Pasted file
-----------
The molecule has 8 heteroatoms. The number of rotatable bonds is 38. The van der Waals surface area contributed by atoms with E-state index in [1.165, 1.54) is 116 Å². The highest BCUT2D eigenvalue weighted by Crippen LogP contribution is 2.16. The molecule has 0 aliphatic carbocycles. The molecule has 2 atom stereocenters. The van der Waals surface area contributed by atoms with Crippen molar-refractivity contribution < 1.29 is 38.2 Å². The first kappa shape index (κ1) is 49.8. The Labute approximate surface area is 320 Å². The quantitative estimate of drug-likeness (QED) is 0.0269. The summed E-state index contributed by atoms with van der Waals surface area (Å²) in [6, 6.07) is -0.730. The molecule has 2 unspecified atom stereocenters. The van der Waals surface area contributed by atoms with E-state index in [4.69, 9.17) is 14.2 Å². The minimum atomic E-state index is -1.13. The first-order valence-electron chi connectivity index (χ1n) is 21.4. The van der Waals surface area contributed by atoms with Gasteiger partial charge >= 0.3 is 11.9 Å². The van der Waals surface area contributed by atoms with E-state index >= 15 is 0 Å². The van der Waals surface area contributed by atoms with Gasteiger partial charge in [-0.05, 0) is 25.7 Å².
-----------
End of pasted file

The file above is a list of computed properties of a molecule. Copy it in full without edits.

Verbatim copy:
The molecule has 8 heteroatoms. The number of rotatable bonds is 38. The van der Waals surface area contributed by atoms with E-state index in [1.165, 1.54) is 116 Å². The highest BCUT2D eigenvalue weighted by Crippen LogP contribution is 2.16. The molecule has 0 aliphatic carbocycles. The molecule has 2 atom stereocenters. The van der Waals surface area contributed by atoms with Crippen molar-refractivity contribution < 1.29 is 38.2 Å². The first kappa shape index (κ1) is 49.8. The Labute approximate surface area is 320 Å². The quantitative estimate of drug-likeness (QED) is 0.0269. The summed E-state index contributed by atoms with van der Waals surface area (Å²) in [6, 6.07) is -0.730. The molecule has 2 unspecified atom stereocenters. The van der Waals surface area contributed by atoms with E-state index in [4.69, 9.17) is 14.2 Å². The minimum atomic E-state index is -1.13. The first-order valence-electron chi connectivity index (χ1n) is 21.4. The van der Waals surface area contributed by atoms with Gasteiger partial charge >= 0.3 is 11.9 Å². The van der Waals surface area contributed by atoms with E-state index >= 15 is 0 Å². The van der Waals surface area contributed by atoms with Gasteiger partial charge in [-0.05, 0) is 25.7 Å².